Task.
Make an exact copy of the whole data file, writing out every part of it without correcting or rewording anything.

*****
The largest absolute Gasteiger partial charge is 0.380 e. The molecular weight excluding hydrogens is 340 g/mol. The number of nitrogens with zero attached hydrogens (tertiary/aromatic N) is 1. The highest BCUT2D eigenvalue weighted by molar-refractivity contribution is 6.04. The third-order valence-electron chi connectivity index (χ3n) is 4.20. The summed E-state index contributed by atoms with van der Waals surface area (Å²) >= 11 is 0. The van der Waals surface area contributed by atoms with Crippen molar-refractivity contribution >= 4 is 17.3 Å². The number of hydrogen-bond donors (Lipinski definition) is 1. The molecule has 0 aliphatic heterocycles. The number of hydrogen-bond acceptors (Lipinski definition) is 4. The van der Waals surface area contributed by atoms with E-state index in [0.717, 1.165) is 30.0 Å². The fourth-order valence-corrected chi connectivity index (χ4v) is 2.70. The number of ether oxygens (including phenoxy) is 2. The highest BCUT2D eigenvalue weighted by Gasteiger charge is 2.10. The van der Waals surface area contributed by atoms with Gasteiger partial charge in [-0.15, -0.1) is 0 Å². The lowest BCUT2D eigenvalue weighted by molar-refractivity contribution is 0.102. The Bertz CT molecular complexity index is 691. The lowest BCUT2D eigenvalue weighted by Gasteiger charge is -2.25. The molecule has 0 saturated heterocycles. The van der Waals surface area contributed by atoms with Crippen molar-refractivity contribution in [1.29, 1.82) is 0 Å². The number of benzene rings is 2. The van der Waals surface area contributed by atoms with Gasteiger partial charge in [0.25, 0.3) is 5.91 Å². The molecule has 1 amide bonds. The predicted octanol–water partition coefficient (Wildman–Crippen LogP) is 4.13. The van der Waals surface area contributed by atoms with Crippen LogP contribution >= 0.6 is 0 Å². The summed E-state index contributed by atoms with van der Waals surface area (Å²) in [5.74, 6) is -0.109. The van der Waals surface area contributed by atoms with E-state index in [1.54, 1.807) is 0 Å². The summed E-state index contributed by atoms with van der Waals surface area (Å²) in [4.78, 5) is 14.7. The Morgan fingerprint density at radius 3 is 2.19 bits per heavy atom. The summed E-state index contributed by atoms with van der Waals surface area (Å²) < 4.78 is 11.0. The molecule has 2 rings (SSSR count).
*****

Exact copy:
The largest absolute Gasteiger partial charge is 0.380 e. The molecular weight excluding hydrogens is 340 g/mol. The number of nitrogens with zero attached hydrogens (tertiary/aromatic N) is 1. The highest BCUT2D eigenvalue weighted by molar-refractivity contribution is 6.04. The third-order valence-electron chi connectivity index (χ3n) is 4.20. The summed E-state index contributed by atoms with van der Waals surface area (Å²) >= 11 is 0. The van der Waals surface area contributed by atoms with Crippen molar-refractivity contribution >= 4 is 17.3 Å². The number of hydrogen-bond donors (Lipinski definition) is 1. The molecule has 0 aliphatic heterocycles. The number of hydrogen-bond acceptors (Lipinski definition) is 4. The van der Waals surface area contributed by atoms with E-state index in [0.717, 1.165) is 30.0 Å². The fourth-order valence-corrected chi connectivity index (χ4v) is 2.70. The number of ether oxygens (including phenoxy) is 2. The highest BCUT2D eigenvalue weighted by Gasteiger charge is 2.10. The van der Waals surface area contributed by atoms with Gasteiger partial charge in [-0.15, -0.1) is 0 Å². The lowest BCUT2D eigenvalue weighted by molar-refractivity contribution is 0.102. The Bertz CT molecular complexity index is 691. The lowest BCUT2D eigenvalue weighted by Gasteiger charge is -2.25. The molecule has 0 saturated heterocycles. The van der Waals surface area contributed by atoms with Crippen molar-refractivity contribution in [1.29, 1.82) is 0 Å². The number of benzene rings is 2. The van der Waals surface area contributed by atoms with Gasteiger partial charge in [0.25, 0.3) is 5.91 Å². The molecule has 1 amide bonds. The predicted octanol–water partition coefficient (Wildman–Crippen LogP) is 4.13. The van der Waals surface area contributed by atoms with Crippen LogP contribution >= 0.6 is 0 Å². The summed E-state index contributed by atoms with van der Waals surface area (Å²) in [5.74, 6) is -0.109. The van der Waals surface area contributed by atoms with E-state index in [1.54, 1.807) is 0 Å². The summed E-state index contributed by atoms with van der Waals surface area (Å²) in [4.78, 5) is 14.7. The Morgan fingerprint density at radius 3 is 2.19 bits per heavy atom. The summed E-state index contributed by atoms with van der Waals surface area (Å²) < 4.78 is 11.0. The molecule has 2 rings (SSSR count).